Times are tough for journalism and journalists: The mass media audience is shrinking; Public confidence in credibility is decreasing; Technologies mean news can be delivered differently. Student journalists are entering a demanding world. So, how can today's journalism schools do a better job of finding, nurturing and training the journalists of tomorrow?

That's the key question raised in a report released Thursday by the Carnegie Corporation and the John S and James L. Knight Foundation.  The report, based on work done by McKinsey & Co., addresses the state of journalism education in a world of increasing ethical and economic pressures.

McKinsey, a consulting company, interviewed academics and professionals last summer as part of the project, which it did on a pro bono basis.

The McKinsey study urges journalism schools to strengthen the basics and, at the same time, improve journalists' in-depth knowledge of specific topics. The report, which quoted but did not name those interviewed, suggested schools:

  • "Emphasize the basics of the journalism craft, along with analytical thinking and a strong sense of ethics

  • "Help reporters build specialized expertise to enhance their coverage of complex beats from medicine to economics, and to acquire first-hand knowledge of the languages and cultures of distant parts of the world

  • "Channel the best writers, the most curious reporters, and the most analytical thinkers into the profession of journalism."

In response to the study, the Carnegie and Knight foundations, along with five leading journalism schools, are creating a $6 million initiative to help revitalize journalism schools. Most of the initial funding will come from the foundations.

The goals of the initiative are as far-reaching as the problems identified in the McKinsey report. Among the major efforts:

  • Better integrating journalism schools with the rest of the campus

  • Experimenting with curriculum and hands-on experience, including the "creation of annual national investigative reporting projects overseen by campus professors and distributed via traditional and innovative media." The project, called News21, will be headed by Merrill Brown, an interactive media pioneer.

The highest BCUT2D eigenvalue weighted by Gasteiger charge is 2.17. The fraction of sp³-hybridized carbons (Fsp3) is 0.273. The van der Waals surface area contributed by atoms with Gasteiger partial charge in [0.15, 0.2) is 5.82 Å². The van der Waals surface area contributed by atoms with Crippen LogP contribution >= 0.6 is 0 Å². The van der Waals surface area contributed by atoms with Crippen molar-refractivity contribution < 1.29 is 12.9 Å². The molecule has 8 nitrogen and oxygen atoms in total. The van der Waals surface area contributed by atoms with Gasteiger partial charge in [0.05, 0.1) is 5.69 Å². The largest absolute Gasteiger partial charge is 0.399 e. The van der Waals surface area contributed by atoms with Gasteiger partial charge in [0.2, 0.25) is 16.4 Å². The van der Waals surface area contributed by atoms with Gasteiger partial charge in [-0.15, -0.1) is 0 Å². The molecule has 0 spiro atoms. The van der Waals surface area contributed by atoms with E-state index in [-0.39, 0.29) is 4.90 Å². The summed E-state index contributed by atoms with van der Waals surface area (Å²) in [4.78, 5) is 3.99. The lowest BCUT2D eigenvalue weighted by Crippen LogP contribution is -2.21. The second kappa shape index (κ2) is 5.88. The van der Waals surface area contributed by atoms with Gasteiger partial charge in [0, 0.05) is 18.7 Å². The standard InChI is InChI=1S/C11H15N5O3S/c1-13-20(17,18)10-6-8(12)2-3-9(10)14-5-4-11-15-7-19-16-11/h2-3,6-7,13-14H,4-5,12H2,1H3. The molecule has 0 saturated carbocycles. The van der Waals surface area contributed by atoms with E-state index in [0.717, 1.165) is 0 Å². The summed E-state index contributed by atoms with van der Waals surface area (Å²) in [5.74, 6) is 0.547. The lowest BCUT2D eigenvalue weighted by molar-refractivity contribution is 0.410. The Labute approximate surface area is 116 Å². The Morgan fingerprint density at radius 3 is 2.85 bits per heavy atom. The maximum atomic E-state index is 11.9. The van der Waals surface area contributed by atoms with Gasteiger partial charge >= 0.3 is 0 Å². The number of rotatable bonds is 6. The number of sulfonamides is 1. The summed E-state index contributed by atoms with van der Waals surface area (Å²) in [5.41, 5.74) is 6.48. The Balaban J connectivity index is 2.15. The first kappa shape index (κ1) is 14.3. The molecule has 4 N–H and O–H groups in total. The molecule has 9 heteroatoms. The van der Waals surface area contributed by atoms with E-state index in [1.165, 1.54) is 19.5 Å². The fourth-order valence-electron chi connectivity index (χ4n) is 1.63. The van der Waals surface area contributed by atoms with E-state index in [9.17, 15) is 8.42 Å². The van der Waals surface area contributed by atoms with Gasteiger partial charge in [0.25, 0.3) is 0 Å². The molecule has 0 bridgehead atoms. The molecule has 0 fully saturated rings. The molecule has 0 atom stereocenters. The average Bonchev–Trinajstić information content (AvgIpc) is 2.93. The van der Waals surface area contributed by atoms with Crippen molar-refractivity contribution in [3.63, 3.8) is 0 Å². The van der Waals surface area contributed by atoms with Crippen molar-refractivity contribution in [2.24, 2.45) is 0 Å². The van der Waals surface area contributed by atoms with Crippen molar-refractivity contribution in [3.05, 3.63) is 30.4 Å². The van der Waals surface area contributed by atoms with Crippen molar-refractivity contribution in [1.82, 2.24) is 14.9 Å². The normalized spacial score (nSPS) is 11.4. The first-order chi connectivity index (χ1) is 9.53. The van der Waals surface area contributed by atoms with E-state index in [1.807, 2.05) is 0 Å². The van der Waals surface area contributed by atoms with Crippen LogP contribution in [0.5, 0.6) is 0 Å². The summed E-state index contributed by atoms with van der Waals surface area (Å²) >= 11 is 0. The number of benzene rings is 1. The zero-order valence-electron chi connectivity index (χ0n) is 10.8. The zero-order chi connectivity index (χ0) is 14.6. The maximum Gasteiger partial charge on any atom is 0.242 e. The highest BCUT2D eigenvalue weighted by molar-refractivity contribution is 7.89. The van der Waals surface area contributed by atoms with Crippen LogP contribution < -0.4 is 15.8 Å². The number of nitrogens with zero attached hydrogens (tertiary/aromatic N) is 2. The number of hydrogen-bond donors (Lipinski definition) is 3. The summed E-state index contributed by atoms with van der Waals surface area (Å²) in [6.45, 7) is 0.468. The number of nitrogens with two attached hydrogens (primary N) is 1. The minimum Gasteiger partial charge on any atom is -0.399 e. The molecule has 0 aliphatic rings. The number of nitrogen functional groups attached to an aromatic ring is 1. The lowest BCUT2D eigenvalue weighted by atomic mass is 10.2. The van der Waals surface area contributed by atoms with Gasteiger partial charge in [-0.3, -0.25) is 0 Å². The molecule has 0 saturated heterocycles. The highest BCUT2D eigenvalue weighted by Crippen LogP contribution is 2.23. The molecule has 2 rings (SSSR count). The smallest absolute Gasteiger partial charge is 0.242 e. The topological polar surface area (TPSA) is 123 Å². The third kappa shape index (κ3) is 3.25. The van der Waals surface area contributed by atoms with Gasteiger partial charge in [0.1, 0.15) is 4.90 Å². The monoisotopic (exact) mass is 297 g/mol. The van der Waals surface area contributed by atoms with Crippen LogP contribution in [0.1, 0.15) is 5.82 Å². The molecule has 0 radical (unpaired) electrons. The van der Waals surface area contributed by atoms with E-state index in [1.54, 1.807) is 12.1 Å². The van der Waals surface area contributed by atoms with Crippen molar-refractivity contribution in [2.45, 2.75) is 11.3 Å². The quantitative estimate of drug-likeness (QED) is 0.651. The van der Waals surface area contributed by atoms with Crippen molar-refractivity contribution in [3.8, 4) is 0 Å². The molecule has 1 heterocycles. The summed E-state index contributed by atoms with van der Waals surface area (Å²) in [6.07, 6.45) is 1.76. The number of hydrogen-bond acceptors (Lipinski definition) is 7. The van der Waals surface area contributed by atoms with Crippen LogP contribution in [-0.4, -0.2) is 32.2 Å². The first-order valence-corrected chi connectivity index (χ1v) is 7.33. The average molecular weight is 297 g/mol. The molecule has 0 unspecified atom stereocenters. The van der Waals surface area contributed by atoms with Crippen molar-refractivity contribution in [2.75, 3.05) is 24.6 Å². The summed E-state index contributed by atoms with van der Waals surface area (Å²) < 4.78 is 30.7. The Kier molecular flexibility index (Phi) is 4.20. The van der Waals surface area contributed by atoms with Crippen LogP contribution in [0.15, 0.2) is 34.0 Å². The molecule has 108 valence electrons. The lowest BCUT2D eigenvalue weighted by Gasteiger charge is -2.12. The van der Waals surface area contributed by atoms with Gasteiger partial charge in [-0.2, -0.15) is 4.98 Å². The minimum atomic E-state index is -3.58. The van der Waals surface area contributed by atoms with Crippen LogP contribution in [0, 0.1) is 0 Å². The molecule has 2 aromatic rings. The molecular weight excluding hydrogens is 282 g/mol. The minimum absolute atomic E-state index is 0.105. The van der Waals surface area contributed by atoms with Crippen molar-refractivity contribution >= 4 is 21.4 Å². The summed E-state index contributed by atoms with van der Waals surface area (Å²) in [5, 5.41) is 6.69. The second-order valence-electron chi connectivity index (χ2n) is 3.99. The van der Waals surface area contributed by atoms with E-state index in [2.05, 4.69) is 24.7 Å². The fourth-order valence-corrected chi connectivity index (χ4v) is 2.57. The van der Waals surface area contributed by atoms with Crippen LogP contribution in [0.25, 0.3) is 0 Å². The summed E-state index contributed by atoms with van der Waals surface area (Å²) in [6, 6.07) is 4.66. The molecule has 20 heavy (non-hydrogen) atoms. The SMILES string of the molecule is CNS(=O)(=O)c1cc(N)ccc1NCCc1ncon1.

• A task force to focus on research and a platform for educators to speak out on journalism education issues

The five deans and schools participating in The Carnegie-Knight Initiative on the Future of Journalism Education are Geoffrey Cowan, dean, Annenberg School for Communication, USC; Loren Ghiglione, dean, Medill School of Journalism, Northwestern; Alex Jones, director, The Joan Shorenstein Center on the Press, Politics and Public Policy, Harvard; Nicholas Lemann, dean, Graduate School of Journalism, Columbia; Orville Schell, dean, Graduate School of Journalism, UC Berkeley.

The group plans to add four or five schools annually with the goal of including graduate and undergraduate schools. The founding academics, along with Carnegie and Knight participants, have been discussing the topic for more than three years. They believe that journalism schools have a unique ability to help the news industry address some of the seemingly overwhelming challenges. Universities, they say, are free of economic pressures and constant deadlines. In addition, journalism schools can search elsewhere in their universities to provide the industry with information that is useful.